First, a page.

Escaping the Mold & Embracing Giftedness | CBE International

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Escaping the Mold & Embracing Giftedness

One Couple’s Journey to Equality in Marriage

Equality in marriage — what does that mean?

Sam had a hard time with the concept at first. He grew up as a Southern Baptist, so the idea of a woman pastor seemed sort of heretical to him. He had always subconsciously imagined that his wife would do everything that his mom used to do for him (cook, clean, pick up after him). The first time we really talked about it was after a Bible study we attended together where Pastor Dora Wang led us to the truth that God doesn’t intend for women to be silent in the church. After that, we had heated debates and arguments and very productive conversations about its implications. We talked about it all the time — in emails during the day, while cooking in the evening, while brushing our teeth late at night. It was an ongoing conversation for days and weeks. 

We had so many questions — especially regarding the implications for marriage. We were seeking scriptural and theological answers, because we did not want to embrace something that had no biblical basis. Providentially, we found some articles on CBE’s website that ended up being key to opening our eyes to a new and better understanding of old passages of Scripture which we had previously presumed to understand. The articles inspired more biblical and theological conversations in the first few months of our marriage than we had ever had before.

The issue that we frequently went back and forth on was what biblical equality would look like practically in the home. What do egalitarians believe about men and women, husbands and wives, in terms of roles and responsibilities? Were there any? Is the egalitarian view of men/husbands and women/wives just androgyny? The idea of androgyny did not appeal to Sam.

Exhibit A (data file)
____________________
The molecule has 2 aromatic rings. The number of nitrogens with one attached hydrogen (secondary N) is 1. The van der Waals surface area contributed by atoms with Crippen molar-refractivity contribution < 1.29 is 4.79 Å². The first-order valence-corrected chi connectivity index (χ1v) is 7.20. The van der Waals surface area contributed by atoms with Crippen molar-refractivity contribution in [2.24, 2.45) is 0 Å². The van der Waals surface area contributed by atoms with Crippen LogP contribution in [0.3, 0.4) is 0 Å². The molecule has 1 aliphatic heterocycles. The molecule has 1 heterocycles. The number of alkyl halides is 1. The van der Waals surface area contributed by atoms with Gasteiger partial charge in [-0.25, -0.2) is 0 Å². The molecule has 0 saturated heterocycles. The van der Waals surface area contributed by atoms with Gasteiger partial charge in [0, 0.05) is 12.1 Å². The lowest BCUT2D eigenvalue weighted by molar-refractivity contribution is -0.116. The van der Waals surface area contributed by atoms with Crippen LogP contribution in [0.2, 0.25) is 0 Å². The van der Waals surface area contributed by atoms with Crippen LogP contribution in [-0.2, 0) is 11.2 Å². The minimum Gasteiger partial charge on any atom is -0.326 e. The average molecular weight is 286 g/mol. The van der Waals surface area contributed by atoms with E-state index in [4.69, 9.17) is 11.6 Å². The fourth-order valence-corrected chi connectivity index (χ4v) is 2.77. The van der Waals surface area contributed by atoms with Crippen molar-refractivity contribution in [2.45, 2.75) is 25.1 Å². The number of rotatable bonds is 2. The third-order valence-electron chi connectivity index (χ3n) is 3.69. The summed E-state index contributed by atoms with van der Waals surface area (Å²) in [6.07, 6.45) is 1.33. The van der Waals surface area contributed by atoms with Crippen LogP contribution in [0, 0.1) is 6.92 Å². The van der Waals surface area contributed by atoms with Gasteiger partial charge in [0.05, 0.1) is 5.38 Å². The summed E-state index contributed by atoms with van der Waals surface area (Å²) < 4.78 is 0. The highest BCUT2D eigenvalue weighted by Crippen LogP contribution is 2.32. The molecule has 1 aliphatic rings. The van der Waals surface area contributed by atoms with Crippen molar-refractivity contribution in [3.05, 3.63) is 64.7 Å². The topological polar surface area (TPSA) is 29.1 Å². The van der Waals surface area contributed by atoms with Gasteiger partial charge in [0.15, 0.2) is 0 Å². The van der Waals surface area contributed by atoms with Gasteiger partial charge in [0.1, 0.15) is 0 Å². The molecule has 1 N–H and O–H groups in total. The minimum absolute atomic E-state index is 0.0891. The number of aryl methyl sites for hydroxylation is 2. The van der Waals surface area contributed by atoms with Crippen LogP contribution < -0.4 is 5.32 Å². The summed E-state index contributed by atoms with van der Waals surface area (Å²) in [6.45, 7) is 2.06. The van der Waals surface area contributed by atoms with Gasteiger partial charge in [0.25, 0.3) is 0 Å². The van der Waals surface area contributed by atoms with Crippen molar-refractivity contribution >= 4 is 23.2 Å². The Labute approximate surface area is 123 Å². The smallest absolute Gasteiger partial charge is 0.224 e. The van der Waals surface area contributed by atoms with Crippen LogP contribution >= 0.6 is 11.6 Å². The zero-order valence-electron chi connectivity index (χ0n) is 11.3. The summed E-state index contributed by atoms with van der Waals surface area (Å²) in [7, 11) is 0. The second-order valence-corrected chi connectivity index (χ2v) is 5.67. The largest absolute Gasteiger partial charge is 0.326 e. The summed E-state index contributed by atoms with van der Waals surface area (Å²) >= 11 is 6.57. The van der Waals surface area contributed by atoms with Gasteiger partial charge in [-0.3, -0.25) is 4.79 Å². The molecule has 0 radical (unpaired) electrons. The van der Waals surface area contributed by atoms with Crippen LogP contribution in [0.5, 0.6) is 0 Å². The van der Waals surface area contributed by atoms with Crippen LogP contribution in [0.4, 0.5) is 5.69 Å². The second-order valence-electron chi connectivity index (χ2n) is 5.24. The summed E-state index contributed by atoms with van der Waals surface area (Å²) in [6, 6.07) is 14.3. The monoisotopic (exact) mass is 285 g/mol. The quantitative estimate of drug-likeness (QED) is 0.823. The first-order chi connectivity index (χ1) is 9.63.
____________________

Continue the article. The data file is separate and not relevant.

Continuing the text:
Eventually, we came to realize that being egalitarian doesn’t mean being androgynous. It just means that there are no stereotypes. We are free to be all that God has made and gifted us to be. 

We tried to fit the mold

At the beginning of our relationship, Sam and I earnestly sought to follow the complementarian pattern for marriage. Sam took on the role as the leader, and I became the appointed follower. His responsibility was to decide how we would spend our time together, doing what and how. He was to plan our dates. He was to decide how we could grow spiritually. And I was to wait for his initiation and respectfully follow his lead.

However, before long we found ourselves very frustrated, because our giftings and natural inclinations don’t fit the complementarian mold. Sam’s strength lies in his ability to pay attention to the minute details, but he has blind spots when it comes to the big picture. My strength, on the other hand, is in being a visionary, in being able to easily assess where we are going, what we are doing, and what we need to do in order to better align ourselves to God’s greater plan for our lives. It’s easier for me to notice that we need to start praying again or have Bible study. Leading a Bible study comes naturally to me but not as naturally for him. But as complementarians, we both had to refrain from exercising our gifts and, instead, do what the other person was clearly better at.

We struggled for awhile in these role assignments which were unnatural to us and eventually found ourselves sinking. And then we found ourselves thinking. If a couple were in a sinking ship and the wife knew how they could be saved, shouldn’t she say something? Should she stay silent — just because the man is supposed to be the captain and she shouldn’t usurp “his God-given authority?” Common sense says no.